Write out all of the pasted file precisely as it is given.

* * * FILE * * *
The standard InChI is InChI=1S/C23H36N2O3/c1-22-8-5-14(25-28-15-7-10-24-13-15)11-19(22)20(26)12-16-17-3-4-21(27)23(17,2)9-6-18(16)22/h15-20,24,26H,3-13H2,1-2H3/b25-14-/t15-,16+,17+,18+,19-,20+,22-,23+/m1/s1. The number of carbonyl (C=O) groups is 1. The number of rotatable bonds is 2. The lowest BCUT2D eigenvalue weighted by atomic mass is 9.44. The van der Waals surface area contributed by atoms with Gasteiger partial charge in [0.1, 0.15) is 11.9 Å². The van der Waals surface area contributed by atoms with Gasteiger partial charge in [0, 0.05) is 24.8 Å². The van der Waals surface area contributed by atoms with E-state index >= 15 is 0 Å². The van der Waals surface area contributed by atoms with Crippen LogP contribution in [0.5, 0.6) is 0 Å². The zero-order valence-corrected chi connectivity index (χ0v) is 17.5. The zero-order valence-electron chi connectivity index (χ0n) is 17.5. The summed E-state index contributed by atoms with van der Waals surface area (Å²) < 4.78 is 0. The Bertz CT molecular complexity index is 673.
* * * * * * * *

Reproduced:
The standard InChI is InChI=1S/C23H36N2O3/c1-22-8-5-14(25-28-15-7-10-24-13-15)11-19(22)20(26)12-16-17-3-4-21(27)23(17,2)9-6-18(16)22/h15-20,24,26H,3-13H2,1-2H3/b25-14-/t15-,16+,17+,18+,19-,20+,22-,23+/m1/s1. The number of carbonyl (C=O) groups is 1. The number of rotatable bonds is 2. The lowest BCUT2D eigenvalue weighted by atomic mass is 9.44. The van der Waals surface area contributed by atoms with Gasteiger partial charge in [0.1, 0.15) is 11.9 Å². The van der Waals surface area contributed by atoms with Gasteiger partial charge in [0, 0.05) is 24.8 Å². The van der Waals surface area contributed by atoms with E-state index >= 15 is 0 Å². The van der Waals surface area contributed by atoms with Crippen LogP contribution in [0.5, 0.6) is 0 Å². The zero-order valence-corrected chi connectivity index (χ0v) is 17.5. The zero-order valence-electron chi connectivity index (χ0n) is 17.5. The summed E-state index contributed by atoms with van der Waals surface area (Å²) < 4.78 is 0. The Bertz CT molecular complexity index is 673.